Liberty Lake Day Camp in Bordentown Township, New Jersey invites over 1,000 kids each summer to its grounds to horseback ride, swim and play away the hot summer days . To ensure both the busy summer months and off season run smoothly, the back office must have a plan — and a contingency plan — for any hurdles that may come its way.
We spoke with the president of the American Camp Association and founder of Liberty Lake Day Camp, Andy Pritikin, to find out the surprising financial challenges that come with running a summer camp and how he prepares his business for battle every year.
When does planning begin for summer camp, usually?
We plan more than a year in advance because our cycle involves early enrollments. This is a 10-week period that goes from mid-June through August. In order for that money to sustain the organization through the year, we do an early enrollment that starts August 1st.
Beyond that, I'm on a 60-acre facility that needs to be constantly maintained, even in the off-season. I have to manage staff, hire 200 people, constantly be re-enrolling. In the midst of the summer, we have 1,100 kids that come through our doors for the camp and we have to be ready.
When is your peak season and when is your off season?
In the camp industry [peak season] is the two or three months leading up to the first day of camp and the next ensuing 10 weeks [during camp] are very hard. The metaphor I use is that I'm assembling an army. People are dropping out and people are dropping in and you're training people. Meanwhile, at the same time, people are still signing up for camp. Then once camp starts, it's like going to war. There's almost a sense of relief once camp starts .
Leading up to this really busy season for you – “going into war,” as you said – what kind of issues arise?
As president of the American Camp Association, I talk to camps all across the country. For 95 percent to 98 percent of camp staff, it's just seasonal work. So the commitment level very often is low even for people who have been there for years.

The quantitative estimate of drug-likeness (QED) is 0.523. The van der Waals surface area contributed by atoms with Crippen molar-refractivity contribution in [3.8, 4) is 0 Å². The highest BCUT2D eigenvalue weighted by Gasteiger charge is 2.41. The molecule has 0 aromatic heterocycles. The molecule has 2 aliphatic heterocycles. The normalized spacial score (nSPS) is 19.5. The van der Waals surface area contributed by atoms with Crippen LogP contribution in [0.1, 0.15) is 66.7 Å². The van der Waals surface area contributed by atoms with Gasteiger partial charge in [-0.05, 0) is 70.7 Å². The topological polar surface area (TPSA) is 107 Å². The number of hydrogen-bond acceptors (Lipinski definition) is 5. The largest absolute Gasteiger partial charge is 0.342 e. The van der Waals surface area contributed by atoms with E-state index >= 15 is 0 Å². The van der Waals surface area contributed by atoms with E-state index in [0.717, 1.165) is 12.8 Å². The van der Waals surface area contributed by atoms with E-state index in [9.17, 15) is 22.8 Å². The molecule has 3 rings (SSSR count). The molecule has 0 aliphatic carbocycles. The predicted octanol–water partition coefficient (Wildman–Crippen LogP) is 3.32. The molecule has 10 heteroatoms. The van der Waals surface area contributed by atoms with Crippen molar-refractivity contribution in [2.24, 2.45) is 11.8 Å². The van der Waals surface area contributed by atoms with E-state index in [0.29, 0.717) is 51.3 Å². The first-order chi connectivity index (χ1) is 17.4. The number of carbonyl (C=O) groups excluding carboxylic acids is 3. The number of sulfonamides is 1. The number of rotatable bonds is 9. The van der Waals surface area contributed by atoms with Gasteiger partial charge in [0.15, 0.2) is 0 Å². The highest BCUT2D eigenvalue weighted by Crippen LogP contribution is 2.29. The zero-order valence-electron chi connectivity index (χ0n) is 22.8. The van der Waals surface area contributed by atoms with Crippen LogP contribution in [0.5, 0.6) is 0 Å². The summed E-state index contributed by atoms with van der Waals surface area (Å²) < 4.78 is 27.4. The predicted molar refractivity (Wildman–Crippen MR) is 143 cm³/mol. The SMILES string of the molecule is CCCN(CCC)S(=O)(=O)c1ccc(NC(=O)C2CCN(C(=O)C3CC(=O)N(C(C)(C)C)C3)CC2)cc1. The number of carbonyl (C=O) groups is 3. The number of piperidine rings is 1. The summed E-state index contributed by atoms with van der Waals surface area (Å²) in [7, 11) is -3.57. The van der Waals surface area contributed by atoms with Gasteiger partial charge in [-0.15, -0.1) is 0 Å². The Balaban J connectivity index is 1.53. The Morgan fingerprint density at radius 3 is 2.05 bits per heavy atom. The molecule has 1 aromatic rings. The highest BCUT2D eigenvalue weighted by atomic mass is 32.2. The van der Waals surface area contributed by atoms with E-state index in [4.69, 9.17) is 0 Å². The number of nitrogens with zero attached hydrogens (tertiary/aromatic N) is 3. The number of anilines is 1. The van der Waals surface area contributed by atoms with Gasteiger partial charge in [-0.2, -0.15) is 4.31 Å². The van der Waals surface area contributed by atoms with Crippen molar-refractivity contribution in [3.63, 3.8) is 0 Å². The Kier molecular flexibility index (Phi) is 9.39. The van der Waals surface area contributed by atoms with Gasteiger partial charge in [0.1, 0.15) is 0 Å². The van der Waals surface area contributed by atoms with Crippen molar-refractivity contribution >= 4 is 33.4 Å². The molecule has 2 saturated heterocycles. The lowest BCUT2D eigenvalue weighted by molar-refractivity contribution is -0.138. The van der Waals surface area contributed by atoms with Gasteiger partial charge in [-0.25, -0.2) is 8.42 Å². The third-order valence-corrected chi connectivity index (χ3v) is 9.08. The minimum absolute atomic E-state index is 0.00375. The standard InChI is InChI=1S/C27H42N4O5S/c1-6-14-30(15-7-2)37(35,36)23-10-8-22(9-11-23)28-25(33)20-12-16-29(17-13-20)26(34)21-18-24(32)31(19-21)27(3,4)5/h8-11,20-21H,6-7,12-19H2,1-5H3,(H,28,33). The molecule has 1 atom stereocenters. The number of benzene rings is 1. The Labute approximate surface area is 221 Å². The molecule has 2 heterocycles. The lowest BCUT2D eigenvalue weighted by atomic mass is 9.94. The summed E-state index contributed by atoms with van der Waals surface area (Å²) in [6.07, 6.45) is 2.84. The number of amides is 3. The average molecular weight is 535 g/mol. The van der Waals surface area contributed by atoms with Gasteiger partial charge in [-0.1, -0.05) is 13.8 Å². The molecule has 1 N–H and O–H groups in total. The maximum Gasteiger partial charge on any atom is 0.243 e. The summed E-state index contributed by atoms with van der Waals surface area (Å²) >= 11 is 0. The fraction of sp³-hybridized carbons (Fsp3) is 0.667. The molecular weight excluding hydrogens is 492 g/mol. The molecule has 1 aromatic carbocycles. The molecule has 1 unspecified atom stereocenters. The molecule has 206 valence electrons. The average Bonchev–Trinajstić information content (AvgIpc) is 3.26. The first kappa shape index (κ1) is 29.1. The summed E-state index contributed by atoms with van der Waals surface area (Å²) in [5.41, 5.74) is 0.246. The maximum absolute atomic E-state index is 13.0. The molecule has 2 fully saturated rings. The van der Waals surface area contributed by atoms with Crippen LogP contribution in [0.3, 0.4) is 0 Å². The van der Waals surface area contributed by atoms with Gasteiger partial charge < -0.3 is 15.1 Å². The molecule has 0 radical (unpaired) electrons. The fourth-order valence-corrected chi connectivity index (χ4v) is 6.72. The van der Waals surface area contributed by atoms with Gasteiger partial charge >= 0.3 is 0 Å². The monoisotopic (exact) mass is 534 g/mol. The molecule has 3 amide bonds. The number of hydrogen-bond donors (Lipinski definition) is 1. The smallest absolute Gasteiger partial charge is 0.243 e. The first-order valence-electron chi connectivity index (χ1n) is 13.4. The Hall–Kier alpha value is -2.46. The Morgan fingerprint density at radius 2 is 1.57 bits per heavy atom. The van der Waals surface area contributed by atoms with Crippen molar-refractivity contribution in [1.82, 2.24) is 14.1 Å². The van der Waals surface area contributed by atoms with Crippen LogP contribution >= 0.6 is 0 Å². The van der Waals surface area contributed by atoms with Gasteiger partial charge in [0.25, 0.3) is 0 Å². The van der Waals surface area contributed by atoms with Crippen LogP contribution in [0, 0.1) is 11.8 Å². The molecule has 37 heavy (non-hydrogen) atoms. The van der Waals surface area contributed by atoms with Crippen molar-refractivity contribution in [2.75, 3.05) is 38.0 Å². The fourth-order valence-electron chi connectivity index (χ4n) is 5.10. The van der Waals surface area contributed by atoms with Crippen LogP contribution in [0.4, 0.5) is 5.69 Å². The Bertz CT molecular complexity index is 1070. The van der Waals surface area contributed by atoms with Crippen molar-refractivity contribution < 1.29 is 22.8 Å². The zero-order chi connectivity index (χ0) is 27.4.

This year I had about two dozen people bail out on me two or three weeks prior to the start of camp after they had been hired for six months and we had been planning. Some of them had gone through lots of training.
Camp used to be one of those kind of things where people just love it so much that they would drop everything and do it even though they get paid less. It's very frustrating for business owners now. I try to hire lots of extra people because I anticipate this to a degree. But when some of the people you rely on bail out on you, that just hampers you tremendously.
You mentioned that you hire extra people, but how do you budget for that?
Prior to the recession, it was a very predictable enrollment process. Now the norm is for 300 or 400 people to sign up a month prior to camp, which makes it unbelievably difficult to staff and budget for.
A full-time staff person, even at minimum wage, is $2400 for the eight weeks, and that adds up quick. So you can't overhire too much, but at the same time, you can't underhire either.
When it all dies down, how do you manage your off-season?
Well, in a way, it doesn't stop. Springtime is stressful regardless. This year, out of nowhere, I needed a new septic system: $200,000. But I know those things. They're inevitable.
But when it comes to, OK, I want to put in a new ropes course or I want to create a new program for the preschoolers, or I want to build a new playground, that stuff should get done in the fall.
One of my friends who was in the advertising industry — he was an advertising executive and became a camp director, and he was blown away by how hard it was. He said, “I feel like I'm constantly juggling. I'm juggling these eight balls, and some of them are rubber and some of them are glass, and I just have to make sure I don't drop the glass ones.”
To learn more about Liberty Lake Day camp visit libertylakedaycamp.com